Published on Wednesday, May 19, 2010 by Reuters
Africa's Oil Spills Are Far From U.S. Media Glare
by Joe Brock
LONDON - Oil gushing from an undersea well in the Gulf of Mexico has damaged BP's reputation and share price but accidents involving other companies in less scrutinized parts of the world have avoided the media glare.
In this Dec. 22, 2005 file photo, people evacuate their homes by boat, as they pass smoke and flames billowing from a burning oil pipeline belonging to the Shell Petroleum Development Company, across the Opobo Channel in Asagba Okwan Asarama, some 50 kilometers (31 miles) southwest of Port Harcourt, Nigeria. (AP Photo/George Osodi, File) Investors have knocked around $30 billion off BP's value since an explosion at a drilling rig killed 11 people and began an oil spill the London-based major is struggling to plug nearly a month after the accident happened.
The U.S. media and political machine has turned its full force on BP and U.S. President Barack Obama has set up a commission into the leak which is sending an estimated 5,000 barrels per day (bpd) into Gulf of Mexico waters.
In contrast, the international media has largely ignored the latest incidents of pipeline damage in Nigeria, where the public can only guess how much oil might have been leaked.
The most recent damage in Nigeria, which has not been attributed to militant attacks that have preyed on Nigerian oil infrastructure for years, forced U.S. operator ExxonMobil to relieve itself of contractual obligations by declaring force majeure on its exports of Nigerian benchmark crude.
The light sweet crude is particularly well-suited for refining into gasoline and is regularly supplied to the United States, the world's biggest oil burner.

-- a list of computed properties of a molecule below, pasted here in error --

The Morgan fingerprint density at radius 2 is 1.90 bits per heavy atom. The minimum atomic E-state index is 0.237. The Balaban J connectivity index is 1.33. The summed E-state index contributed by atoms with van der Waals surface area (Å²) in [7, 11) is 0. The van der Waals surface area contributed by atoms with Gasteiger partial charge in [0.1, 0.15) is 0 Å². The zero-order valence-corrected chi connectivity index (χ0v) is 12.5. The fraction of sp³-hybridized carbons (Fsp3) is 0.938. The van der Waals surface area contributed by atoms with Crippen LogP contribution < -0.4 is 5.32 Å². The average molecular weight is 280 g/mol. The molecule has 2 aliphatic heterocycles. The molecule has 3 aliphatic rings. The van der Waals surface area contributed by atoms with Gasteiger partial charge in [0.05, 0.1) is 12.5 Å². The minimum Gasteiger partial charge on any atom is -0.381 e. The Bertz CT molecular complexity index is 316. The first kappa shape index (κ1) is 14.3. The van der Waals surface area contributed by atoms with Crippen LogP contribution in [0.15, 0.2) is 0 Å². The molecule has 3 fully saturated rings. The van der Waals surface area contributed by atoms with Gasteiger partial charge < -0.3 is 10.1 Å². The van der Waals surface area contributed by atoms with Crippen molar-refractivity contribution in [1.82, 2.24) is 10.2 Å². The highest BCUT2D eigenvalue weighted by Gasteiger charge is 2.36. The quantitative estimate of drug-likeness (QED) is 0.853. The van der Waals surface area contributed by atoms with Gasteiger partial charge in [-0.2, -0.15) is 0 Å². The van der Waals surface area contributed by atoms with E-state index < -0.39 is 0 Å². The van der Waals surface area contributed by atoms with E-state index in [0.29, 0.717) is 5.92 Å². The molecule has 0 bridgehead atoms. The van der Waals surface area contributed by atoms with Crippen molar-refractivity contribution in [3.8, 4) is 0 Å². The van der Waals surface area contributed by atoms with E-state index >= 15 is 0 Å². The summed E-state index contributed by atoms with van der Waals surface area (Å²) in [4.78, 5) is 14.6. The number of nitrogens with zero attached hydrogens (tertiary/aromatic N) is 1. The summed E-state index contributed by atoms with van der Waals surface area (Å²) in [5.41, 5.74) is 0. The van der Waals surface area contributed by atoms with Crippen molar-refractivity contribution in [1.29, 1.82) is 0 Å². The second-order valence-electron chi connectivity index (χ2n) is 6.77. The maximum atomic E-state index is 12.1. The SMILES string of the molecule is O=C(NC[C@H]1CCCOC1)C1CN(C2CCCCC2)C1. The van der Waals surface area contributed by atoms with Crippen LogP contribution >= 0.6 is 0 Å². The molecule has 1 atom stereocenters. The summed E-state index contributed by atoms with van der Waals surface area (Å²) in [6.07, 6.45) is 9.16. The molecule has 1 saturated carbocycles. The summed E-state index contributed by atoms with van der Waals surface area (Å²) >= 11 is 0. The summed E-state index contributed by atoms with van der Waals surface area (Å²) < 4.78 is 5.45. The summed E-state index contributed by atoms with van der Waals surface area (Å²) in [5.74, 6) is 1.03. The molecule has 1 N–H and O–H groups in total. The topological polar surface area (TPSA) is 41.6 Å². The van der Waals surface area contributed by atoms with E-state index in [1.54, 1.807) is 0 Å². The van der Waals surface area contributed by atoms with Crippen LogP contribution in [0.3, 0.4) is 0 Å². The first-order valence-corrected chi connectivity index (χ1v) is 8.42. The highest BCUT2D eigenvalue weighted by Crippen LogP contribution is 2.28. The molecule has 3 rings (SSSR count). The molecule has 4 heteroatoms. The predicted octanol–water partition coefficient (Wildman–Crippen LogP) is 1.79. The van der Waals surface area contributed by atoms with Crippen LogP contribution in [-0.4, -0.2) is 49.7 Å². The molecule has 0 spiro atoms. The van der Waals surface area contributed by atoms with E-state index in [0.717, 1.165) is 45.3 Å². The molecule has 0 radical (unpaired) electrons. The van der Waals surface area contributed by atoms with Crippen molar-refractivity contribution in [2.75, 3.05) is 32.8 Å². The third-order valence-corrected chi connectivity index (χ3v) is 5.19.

Exxon declined the opportunity to give details of the damage, clean-up or repair work.
An industry source, who declined to be named, said 100,000 bpd of oil had leaked for a week from a pipeline that has since been mended.
"If this (the BP spill) were in the Niger Delta, no one would be batting an eyelid," said Holly Pattenden, African oil analyst at consultants Business Monitor International. "They have these kind of oil spills in Nigeria all the time."
SHARE PRICE IMPACT
BP's share price has fallen around 18 percent since news of the fire at the drilling station on April 20, while Exxon shares were largely unchanged after the force majeure announcement.
The largest operator in Nigeria, Royal Dutch Shell has clashed with the Nigerian government for decades following numerous spills in Africa's largest energy producer.
Shell said in a statement on its website that its Nigerian joint venture cleans up oil spills as quickly as possible, no matter what their cause, but is sometimes delayed by security concerns or because some communities deny access.
The Anglo-Dutch major said the volume of oil spills in Nigeria for its joint venture was almost 14,000 tonnes last year, the equivalent of around 280 bpd, mainly because of militant attacks on facilities.
"It (the U.S.) is without doubt the worse place for BP to lose their political capital," said James Marriott, oil and gas analyst at environmental organization Platform.
"If the U.S. administration gets aggressive against BP, then it's a problem for them offshore, onshore in terms of shale gas, for conventional gas, refining, some cross-border projects with Canada and further afield."
In the United States, BP's massive spill and the risk of an environmental catastrophe could have implications throughout the industry as it has reopened the debate about deepwater drilling.
Analysts say, however, the world is hugely dependent on deepwater drilling to secure oil supplies.
The ExxonMobil force majeure relates to shallow offshore oil, but much of West Africa's crude production, like that in the U.S. Gulf of Mexico, is deepwater.
Analysts say it is unrealistic to veto deepwater drilling if the world's oil needs are to be met.
"Perhaps in terms of health and safety regulation (things will change), but not in terms of drilling," said Angus McPhail of Wood Mackenzie consultants.
"It is not really feasible to stop drilling altogether as long as there is good demand for the product.... It would be total economic madness."
(Additional reporting by Barbara Lewis in London and Randy Fabi in Abuja; editing by Anthony Barker)
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